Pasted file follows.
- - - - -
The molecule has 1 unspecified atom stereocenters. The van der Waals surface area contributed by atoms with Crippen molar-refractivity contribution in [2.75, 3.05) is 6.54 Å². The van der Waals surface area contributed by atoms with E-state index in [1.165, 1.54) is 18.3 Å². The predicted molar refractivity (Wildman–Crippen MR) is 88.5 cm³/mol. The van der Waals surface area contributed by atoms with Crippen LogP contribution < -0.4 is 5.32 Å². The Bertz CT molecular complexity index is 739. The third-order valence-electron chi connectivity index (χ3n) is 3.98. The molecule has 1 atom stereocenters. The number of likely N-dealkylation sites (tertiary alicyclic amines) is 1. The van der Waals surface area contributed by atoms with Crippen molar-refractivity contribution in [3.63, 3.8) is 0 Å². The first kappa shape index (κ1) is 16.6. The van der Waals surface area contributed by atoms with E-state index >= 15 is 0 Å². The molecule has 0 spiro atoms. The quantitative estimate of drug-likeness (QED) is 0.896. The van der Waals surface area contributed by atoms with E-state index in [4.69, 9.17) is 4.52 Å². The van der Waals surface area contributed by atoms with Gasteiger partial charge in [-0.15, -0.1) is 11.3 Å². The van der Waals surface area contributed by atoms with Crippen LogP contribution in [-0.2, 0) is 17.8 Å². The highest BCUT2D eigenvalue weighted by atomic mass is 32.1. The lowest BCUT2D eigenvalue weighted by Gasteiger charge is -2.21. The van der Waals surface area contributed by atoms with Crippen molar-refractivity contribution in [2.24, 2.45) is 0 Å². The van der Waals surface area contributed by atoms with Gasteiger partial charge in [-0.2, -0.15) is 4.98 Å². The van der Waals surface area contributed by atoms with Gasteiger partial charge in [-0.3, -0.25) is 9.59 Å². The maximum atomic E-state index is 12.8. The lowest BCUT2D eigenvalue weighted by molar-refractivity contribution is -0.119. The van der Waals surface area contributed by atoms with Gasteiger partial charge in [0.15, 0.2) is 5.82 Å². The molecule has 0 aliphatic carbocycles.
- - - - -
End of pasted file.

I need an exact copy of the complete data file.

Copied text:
The molecule has 1 unspecified atom stereocenters. The van der Waals surface area contributed by atoms with Crippen molar-refractivity contribution in [2.75, 3.05) is 6.54 Å². The van der Waals surface area contributed by atoms with E-state index in [1.165, 1.54) is 18.3 Å². The predicted molar refractivity (Wildman–Crippen MR) is 88.5 cm³/mol. The van der Waals surface area contributed by atoms with Crippen LogP contribution < -0.4 is 5.32 Å². The Bertz CT molecular complexity index is 739. The third-order valence-electron chi connectivity index (χ3n) is 3.98. The molecule has 1 atom stereocenters. The number of likely N-dealkylation sites (tertiary alicyclic amines) is 1. The van der Waals surface area contributed by atoms with Crippen molar-refractivity contribution in [3.63, 3.8) is 0 Å². The first kappa shape index (κ1) is 16.6. The van der Waals surface area contributed by atoms with E-state index >= 15 is 0 Å². The molecule has 0 spiro atoms. The quantitative estimate of drug-likeness (QED) is 0.896. The van der Waals surface area contributed by atoms with E-state index in [4.69, 9.17) is 4.52 Å². The van der Waals surface area contributed by atoms with Gasteiger partial charge in [-0.15, -0.1) is 11.3 Å². The van der Waals surface area contributed by atoms with Crippen LogP contribution in [-0.2, 0) is 17.8 Å². The highest BCUT2D eigenvalue weighted by atomic mass is 32.1. The lowest BCUT2D eigenvalue weighted by Gasteiger charge is -2.21. The van der Waals surface area contributed by atoms with Crippen molar-refractivity contribution in [2.24, 2.45) is 0 Å². The van der Waals surface area contributed by atoms with Gasteiger partial charge in [-0.2, -0.15) is 4.98 Å². The van der Waals surface area contributed by atoms with Gasteiger partial charge in [-0.3, -0.25) is 9.59 Å². The maximum atomic E-state index is 12.8. The lowest BCUT2D eigenvalue weighted by molar-refractivity contribution is -0.119. The van der Waals surface area contributed by atoms with Gasteiger partial charge in [0.15, 0.2) is 5.82 Å². The molecule has 0 aliphatic carbocycles.